How Congo Became a Corporate Governance IssueA few months ago, the U.S. Court of Appeals for the D.C. Circuit upheld portions of Section 1502 of the Dodd-Frank Wall Street Reform and Consumer Protection Act, known as the “conflicts mineral rule.” The rule, enacted by Congress in July of 2010,requires certain public companies to provide disclosures about the use of specific conflict minerals supplied by the Democratic Republic of Congo (DRC) and nine neighboring countries. In the D.C. Circuit case, the National Association of Manufacturers, or NAM, challenged the SECs final rule implementing the conflicts mineral rule, raising Administrative Procedure Act, Exchange Act, and First Amendment claims. The D.C. Circuit agreed with NAM on its third claim and held that the final rule violates the First Amendment to the extent the rule requires regulated companies to report to the SEC and to post on their publically available websites information on any of their products that have not been found to be “DRC conflict free.” Despite this adverse ruling, the SEC made it clear that the conflicts minerals rule is here to stay: in a statement on the effect of the D.C. Circuit’s decision, the SEC communicated its expectation that public companies continue to comply with those deadlines and substantive requirements of the rule that the D.C. Circuit’s decision did not affect. So, what is the conflicts mineral rule, how far does it reach, and what are public companies doing to comply?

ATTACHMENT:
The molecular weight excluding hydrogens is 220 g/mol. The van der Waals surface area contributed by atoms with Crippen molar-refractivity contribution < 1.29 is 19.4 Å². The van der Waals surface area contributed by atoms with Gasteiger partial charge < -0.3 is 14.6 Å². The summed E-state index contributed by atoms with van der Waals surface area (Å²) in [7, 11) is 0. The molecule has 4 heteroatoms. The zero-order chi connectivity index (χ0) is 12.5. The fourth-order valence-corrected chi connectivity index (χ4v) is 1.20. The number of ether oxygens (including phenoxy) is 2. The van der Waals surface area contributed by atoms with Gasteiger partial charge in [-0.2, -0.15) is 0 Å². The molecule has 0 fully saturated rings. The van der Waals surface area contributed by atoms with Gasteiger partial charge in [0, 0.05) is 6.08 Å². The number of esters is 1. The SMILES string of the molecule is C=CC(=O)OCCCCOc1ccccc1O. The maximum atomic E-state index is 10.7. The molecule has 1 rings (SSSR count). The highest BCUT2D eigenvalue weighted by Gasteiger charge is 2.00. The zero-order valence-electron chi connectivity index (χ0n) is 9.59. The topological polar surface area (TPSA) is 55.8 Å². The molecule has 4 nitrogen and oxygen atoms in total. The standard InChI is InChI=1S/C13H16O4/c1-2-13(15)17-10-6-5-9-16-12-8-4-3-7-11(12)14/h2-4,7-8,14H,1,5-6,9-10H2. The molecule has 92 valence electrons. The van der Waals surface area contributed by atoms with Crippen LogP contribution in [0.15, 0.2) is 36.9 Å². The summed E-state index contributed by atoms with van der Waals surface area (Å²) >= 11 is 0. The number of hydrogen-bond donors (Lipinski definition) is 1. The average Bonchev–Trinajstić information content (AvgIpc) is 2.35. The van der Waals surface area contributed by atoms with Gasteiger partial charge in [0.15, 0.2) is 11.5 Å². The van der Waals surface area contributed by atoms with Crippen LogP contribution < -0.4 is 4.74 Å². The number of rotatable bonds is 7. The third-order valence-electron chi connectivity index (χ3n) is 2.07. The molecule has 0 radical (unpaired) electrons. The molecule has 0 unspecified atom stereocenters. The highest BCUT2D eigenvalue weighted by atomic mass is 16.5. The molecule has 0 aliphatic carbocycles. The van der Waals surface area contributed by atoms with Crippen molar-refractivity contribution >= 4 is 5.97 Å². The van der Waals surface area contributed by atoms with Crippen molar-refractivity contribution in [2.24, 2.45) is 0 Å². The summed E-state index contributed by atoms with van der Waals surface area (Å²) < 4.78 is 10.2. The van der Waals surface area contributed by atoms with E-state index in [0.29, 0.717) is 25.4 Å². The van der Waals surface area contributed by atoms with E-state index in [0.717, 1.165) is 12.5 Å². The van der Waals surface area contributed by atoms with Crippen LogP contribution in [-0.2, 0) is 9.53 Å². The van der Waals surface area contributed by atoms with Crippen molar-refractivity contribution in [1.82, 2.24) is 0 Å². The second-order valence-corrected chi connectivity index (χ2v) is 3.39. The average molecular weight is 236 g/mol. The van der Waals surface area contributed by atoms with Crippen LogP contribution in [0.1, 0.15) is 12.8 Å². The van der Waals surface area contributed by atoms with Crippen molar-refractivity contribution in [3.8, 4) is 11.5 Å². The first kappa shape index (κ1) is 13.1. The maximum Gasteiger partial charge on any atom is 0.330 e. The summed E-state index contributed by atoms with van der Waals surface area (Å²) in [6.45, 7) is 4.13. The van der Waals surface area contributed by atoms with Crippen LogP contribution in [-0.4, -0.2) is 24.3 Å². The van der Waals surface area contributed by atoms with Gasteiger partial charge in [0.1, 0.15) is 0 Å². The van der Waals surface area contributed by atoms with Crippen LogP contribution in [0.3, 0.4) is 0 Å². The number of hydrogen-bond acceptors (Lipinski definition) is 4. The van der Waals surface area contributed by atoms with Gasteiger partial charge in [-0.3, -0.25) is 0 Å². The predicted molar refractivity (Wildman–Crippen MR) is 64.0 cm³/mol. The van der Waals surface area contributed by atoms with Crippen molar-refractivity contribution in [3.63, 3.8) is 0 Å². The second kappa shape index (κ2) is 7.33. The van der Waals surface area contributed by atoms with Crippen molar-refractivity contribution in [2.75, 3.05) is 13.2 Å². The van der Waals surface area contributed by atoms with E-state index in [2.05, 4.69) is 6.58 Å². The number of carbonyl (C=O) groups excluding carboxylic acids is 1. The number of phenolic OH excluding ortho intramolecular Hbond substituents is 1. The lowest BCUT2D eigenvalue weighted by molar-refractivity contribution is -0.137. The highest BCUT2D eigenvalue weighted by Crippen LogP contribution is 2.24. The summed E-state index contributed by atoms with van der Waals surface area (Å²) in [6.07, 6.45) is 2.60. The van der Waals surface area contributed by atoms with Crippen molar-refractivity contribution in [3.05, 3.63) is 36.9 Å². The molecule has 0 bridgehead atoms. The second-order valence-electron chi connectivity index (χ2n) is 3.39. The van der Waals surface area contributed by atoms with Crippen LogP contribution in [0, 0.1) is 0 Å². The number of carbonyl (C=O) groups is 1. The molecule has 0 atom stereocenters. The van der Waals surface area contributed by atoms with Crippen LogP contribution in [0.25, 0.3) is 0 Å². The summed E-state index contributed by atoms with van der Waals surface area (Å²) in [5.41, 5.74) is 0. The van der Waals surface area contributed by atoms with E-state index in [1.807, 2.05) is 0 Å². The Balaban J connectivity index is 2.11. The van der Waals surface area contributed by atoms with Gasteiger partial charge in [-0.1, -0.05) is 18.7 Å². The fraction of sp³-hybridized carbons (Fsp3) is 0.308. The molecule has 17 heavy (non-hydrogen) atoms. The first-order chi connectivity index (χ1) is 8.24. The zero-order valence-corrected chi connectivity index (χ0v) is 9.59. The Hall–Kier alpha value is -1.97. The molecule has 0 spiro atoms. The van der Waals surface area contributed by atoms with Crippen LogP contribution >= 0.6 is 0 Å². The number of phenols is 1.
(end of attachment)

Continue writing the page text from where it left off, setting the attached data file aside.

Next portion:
In an unusual attempt to curtail human rights abuses in Africa through regulation of U.S. public companies, the conflicts mineral rule requires companies to trace the origins of gold, tantalum, tin, and tungsten used in manufacturing and to Continue Reading Despite First Amendment concerns, the conflict minerals rule is here to stay

BSA ComplianceGenerally speaking, the Bank Secrecy Act (“BSA”) requires financial institutions in the United States to assist U.S. government agencies to detect and prevent money laundering. But while anyone can imagine that the BSA and its implementing regulations apply to those entities we typically classify as “financial institutions” such as banks and other depository institutions, it is important to note that the BSA Rules also apply to other entities that we may not traditionally think of as “financial institutions” including securities broker-dealers.

The BSA rules require brokers-dealers to, among other things, develop and implement BSA compliance programs. In accordance with the BSA rules, FINRA Rule 3310 sets forth minimum standards for broker-dealers’ BSA compliance programs. First, the rule requires firms to develop and implement a written BSA compliance program. The program has to be approved in writing by a member of senior management and be reasonably designed to achieve and monitor the firm’s ongoing compliance with the requirements of the BSA Rules. Additionally, and consistent with the BSA Rules, the rule also requires firms, at a minimum, to: